The Illusion of 'Rigor' in Math
Mark Schneider, the former chief of the U.S. Department of Education's statistical office, lays bare the discrepancy between American high schoolers' enrollment in tougher math classes, their alleged success in those courses, and their continuing mediocre academic performance in that subject.
Policymakers have long been flummoxed by U.S. students' failure to make gains in high school math, during the same period when math scores among younger students have risen. Schneider, writing for the American Enterprise Institute, suggests that American states and schools are fixated on putting students in the kinds of math courses that are supposed to be "rigorous," but in truth are anything but.
On the one hand, more students than ever are taking tougher math high school math classes—Algebra 1, Algebra 2, and calculus—and taking them earlier in school, he explains. On paper, Schneider explains, it seems like a "remarkable change." They're also getting better grades in those classes: The average math GPA has risen from 2.2 to 2.6 since 1990.
But here comes the rub. Schneider, the former commissioner of the National Center for Education Statistics, notes that students who take various high school math classes are actually doing worse than they did 30 years ago, as judged by the National Assessment of Educational Progress. (Check out Figure 5.) He also looks at data from international tests.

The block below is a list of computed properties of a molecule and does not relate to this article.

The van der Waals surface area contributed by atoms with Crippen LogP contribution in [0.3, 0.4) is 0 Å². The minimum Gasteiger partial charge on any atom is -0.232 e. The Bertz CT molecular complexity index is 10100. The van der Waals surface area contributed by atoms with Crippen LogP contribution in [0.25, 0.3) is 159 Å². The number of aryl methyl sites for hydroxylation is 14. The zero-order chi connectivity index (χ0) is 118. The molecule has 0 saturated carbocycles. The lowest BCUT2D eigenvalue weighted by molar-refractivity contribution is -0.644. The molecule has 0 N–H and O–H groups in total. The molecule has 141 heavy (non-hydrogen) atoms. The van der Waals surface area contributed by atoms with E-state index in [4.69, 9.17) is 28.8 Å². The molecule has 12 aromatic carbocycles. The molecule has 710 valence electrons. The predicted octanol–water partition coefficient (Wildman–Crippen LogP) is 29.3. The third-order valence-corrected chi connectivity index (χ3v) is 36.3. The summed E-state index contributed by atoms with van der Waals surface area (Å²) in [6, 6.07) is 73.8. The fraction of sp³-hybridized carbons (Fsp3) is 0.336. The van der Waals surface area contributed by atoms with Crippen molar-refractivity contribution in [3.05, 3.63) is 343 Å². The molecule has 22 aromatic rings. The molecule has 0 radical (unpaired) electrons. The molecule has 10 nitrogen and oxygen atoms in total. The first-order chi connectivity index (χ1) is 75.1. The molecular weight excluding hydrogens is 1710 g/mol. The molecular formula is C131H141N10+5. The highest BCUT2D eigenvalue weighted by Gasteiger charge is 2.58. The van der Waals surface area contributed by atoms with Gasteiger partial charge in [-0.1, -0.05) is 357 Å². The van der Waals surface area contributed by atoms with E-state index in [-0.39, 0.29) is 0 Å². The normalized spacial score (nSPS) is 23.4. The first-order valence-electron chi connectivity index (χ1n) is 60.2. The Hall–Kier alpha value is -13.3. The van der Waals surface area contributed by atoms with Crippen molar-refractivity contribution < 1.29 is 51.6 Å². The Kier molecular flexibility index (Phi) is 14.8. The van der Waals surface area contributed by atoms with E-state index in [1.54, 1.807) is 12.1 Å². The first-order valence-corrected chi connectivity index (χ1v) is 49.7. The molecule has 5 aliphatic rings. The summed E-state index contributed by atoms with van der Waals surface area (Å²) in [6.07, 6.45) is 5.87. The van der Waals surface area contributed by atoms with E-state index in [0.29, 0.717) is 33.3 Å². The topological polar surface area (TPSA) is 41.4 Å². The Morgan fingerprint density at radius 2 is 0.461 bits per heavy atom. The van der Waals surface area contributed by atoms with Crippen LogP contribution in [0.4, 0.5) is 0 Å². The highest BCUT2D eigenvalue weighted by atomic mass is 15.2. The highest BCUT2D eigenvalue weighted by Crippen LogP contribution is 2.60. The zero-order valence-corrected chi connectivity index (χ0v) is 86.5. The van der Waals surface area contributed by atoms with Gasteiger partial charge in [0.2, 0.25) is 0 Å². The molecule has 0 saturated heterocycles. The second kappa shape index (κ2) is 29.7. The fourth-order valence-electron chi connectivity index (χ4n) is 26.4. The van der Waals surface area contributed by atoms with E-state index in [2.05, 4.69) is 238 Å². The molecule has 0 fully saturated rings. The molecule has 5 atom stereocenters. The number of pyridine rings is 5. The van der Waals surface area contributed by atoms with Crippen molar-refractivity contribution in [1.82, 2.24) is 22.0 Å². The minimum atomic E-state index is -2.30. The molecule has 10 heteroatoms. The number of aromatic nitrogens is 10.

"Students who stopped at Algebra I, geometry, and Algebra II all scored lower on NAEP in 2008 than the students enrolled in the same courses in 1978," Schneider writes. "The only bright spot is that students completing calculus now do about as well as their peers from thirty years ago."
Schneider also knocks down a couple possible explanations for these unsettling trends. One of them is that the flat scores are primarily due to a decline in the U.S. population of higher-scoring white students at the high school level. That trend is indeed occurring, he says, but so what? It hasn't prevented an increase in the math scores among 9- and 13-year-olds.
Many of the math courses with impressive-sounding titles, Schneider concludes, are simply not what they seem. The responsibility to ensure that math courses are top-notch rests largely on states, which have not shown an inclination to make sure that curricula and tests are holding students to high standards. (Some say that under No Child Left Behind, states haven't had much incentive to do so.)
"If policymakers decide that a mark of a successful high school career is completion of Algebra II, then schools enroll more students into a course called Algebra II," he says. "But not all math courses are equal—and it is easier to rebrand courses and still teach low-level math than it is to increase the rigor of math instruction."